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anonymous
 one year ago
Please help! :) Suppose you start at the point (1,0) on a unit circle and move some distance t along the circle to the terminal point P(8/17,15/17).
What would the exact coordinates of the terminal point be if you had instead moved:
a distance t+π? Terminal Point would be at P( , )
a distance t+2π? Terminal Point would be at P( , )
a distance −t? Terminal Point would be at P( , )
No decimals! Hint: make a sketch of the unit circle and t.
anonymous
 one year ago
Please help! :) Suppose you start at the point (1,0) on a unit circle and move some distance t along the circle to the terminal point P(8/17,15/17). What would the exact coordinates of the terminal point be if you had instead moved: a distance t+π? Terminal Point would be at P( , ) a distance t+2π? Terminal Point would be at P( , ) a distance −t? Terminal Point would be at P( , ) No decimals! Hint: make a sketch of the unit circle and t.

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welshfella
 one year ago
Best ResponseYou've already chosen the best response.5dw:1444049973408:dw

welshfella
 one year ago
Best ResponseYou've already chosen the best response.5dw:1444050159383:dw

welshfella
 one year ago
Best ResponseYou've already chosen the best response.5the point P corresponds to the angle pi + t

welshfella
 one year ago
Best ResponseYou've already chosen the best response.5so what do you think the coordinates of P are?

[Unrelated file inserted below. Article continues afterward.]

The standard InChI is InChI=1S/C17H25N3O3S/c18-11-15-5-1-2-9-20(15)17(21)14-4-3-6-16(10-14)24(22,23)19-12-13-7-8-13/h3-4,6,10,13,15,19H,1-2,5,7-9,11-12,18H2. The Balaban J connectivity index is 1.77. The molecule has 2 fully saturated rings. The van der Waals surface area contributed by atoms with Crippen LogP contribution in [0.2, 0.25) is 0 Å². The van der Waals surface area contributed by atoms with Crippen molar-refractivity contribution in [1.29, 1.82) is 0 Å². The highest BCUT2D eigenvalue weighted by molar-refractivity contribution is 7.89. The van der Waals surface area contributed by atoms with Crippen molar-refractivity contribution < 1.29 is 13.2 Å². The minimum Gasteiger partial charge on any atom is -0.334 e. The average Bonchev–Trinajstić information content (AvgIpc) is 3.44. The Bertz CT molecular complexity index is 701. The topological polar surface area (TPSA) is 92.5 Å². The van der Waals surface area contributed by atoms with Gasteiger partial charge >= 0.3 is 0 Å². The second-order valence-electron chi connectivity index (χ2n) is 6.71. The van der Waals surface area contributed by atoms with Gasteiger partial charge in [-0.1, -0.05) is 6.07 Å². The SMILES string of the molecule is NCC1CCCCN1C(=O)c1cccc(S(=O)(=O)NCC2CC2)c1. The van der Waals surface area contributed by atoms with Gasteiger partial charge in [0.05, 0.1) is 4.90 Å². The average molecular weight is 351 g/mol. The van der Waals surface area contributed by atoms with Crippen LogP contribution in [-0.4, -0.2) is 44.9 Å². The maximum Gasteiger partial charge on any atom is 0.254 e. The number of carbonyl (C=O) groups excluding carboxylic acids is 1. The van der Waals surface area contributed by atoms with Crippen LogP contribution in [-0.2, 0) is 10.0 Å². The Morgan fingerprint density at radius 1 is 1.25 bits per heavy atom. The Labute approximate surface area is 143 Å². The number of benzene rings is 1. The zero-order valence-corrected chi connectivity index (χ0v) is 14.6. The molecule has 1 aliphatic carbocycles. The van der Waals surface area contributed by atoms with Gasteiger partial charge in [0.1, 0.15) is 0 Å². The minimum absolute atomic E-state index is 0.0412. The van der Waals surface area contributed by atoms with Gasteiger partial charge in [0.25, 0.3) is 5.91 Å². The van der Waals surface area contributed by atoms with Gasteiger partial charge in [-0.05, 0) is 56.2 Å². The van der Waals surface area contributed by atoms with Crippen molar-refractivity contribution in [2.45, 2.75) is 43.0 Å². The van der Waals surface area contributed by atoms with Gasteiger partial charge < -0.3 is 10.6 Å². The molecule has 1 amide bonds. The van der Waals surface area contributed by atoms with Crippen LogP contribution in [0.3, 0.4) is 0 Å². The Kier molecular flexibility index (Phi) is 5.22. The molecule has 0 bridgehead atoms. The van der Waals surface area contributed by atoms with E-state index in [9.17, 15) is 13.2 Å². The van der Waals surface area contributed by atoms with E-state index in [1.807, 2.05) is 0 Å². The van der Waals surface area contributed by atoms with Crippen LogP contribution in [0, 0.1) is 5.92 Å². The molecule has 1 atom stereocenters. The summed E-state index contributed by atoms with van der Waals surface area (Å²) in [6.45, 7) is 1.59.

anonymous
 one year ago
Best ResponseYou've already chosen the best response.0the coordinates of p for the first one are (sqrt3/2,1/2)

welshfella
 one year ago
Best ResponseYou've already chosen the best response.5???? I don't understand that

anonymous
 one year ago
Best ResponseYou've already chosen the best response.0or maybe it's just negative (8/17,15/17)

anonymous
 one year ago
Best ResponseYou've already chosen the best response.0dw:1444050664116:dw

anonymous
 one year ago
Best ResponseYou've already chosen the best response.0for 2pi would it be something like this?

welshfella
 one year ago
Best ResponseYou've already chosen the best response.5No 2pi is a complete circle P would come back to the same place

welshfella
 one year ago
Best ResponseYou've already chosen the best response.5what you have drawn is  t

welshfella
 one year ago
Best ResponseYou've already chosen the best response.5now you have all the answers

welshfella
 one year ago
Best ResponseYou've already chosen the best response.5dw:1444050837502:dw

anonymous
 one year ago
Best ResponseYou've already chosen the best response.0which would be 8/17,15/17 :)

welshfella
 one year ago
Best ResponseYou've already chosen the best response.5Yes that is correct for t

anonymous
 one year ago
Best ResponseYou've already chosen the best response.0so what if the distance would be t +pi/2?

welshfella
 one year ago
Best ResponseYou've already chosen the best response.5dw:1444050987885:dw

anonymous
 one year ago
Best ResponseYou've already chosen the best response.0thanks! :) and for tpi/2 is that just negative?

welshfella
 one year ago
Best ResponseYou've already chosen the best response.5t  pi/2 will take you back to t + pi/2

hartnn
 one year ago
Best ResponseYou've already chosen the best response.1\(\color{blue}{\text{Originally Posted by}}\) @sana97 so what if the distance would be t +pi/2? \(\color{blue}{\text{End of Quote}}\) \(\color{blue}{\text{Originally Posted by}}\) @welshfella the same as for t \(\color{blue}{\text{End of Quote}}\) if the distance is t+ pi/2, the coordinates will not be same as that of 't'. I think welshfella mistook it for t +2pi ... dw:1444057152219:dw

welshfella
 one year ago
Best ResponseYou've already chosen the best response.5ah yes My mistake..
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